Ban on transfer of cattle between farms for six months
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The Government said today that the Veterinary Service has banned the transfer of cattle between farms for six months after results from tests recently identified an outbreak of of Q fever in goats on one farm.
Parliamentary Secretary Roderick Galdes added that the goats, sheep and bovine will also not be allowed in shows such as the Mnarja events, to reduce the risk of spreading the disease. Animals will only be allowed to be transferred to the abbattoir.
Although this disease can affect all animals, it is usually sheep, goats and cattle that are the most at risk.
The Parliamentary Secretary said that the disease had been detected following the testing of a number of kids born prematurely on a farm. The adult goat had recovered.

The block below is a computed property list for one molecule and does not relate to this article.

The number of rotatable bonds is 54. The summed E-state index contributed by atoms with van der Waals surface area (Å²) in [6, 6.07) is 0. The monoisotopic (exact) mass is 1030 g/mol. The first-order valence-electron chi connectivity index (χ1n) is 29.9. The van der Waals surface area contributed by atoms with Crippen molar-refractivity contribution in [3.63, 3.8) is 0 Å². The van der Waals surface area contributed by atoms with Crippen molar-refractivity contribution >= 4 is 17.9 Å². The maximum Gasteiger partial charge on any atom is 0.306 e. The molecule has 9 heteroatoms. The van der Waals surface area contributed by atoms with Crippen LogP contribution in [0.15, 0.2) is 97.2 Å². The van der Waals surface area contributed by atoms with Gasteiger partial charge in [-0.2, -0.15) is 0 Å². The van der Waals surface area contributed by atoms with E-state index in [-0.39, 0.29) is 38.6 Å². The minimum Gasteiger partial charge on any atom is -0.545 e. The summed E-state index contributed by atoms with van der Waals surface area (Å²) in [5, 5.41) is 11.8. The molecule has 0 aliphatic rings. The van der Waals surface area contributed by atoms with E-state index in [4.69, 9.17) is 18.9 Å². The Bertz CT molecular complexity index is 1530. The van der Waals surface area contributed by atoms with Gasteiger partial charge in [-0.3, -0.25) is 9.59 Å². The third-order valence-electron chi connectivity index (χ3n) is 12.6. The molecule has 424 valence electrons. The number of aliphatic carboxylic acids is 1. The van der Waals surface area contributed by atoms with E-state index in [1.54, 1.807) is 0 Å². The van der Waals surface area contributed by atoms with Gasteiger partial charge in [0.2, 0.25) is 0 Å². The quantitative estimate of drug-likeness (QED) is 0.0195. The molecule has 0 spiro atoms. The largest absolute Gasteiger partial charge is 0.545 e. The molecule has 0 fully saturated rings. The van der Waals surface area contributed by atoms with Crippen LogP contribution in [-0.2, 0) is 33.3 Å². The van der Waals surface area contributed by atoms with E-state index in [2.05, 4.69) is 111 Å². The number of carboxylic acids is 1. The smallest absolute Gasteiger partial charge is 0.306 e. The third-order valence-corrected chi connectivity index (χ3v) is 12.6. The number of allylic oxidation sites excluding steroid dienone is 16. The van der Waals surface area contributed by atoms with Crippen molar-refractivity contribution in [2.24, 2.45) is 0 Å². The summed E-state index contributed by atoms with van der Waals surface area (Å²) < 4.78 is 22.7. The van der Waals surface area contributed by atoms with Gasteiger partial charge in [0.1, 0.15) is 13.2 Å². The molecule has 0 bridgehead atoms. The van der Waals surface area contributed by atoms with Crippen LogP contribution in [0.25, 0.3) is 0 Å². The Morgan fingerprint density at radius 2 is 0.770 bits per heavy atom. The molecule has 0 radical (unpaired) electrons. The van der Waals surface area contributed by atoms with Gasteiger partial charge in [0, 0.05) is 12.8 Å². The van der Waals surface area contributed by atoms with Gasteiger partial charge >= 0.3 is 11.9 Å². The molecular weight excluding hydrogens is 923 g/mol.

Q fever is an infectious disease of animals and humans caused by a species of bacteria called Coxiella burnetii. Mr Galdes, emphasised that there is no risk to people who drink pasteurised milk or eat cooked meat.
There is only a slim risk of the spread of the disease, which is manifested as mild flu-like symptoms in humans, who have been in direct contact with the infected animals. No case involving people has yet been detected.
People at risk are those who work, or have contact with, animals such as producers or farmers, veterinarians, assistants and those working in the slaughterhouse. They can avoid contamination from this bacterium by making use of simple hygienic procedures such as wearing gloves while at work.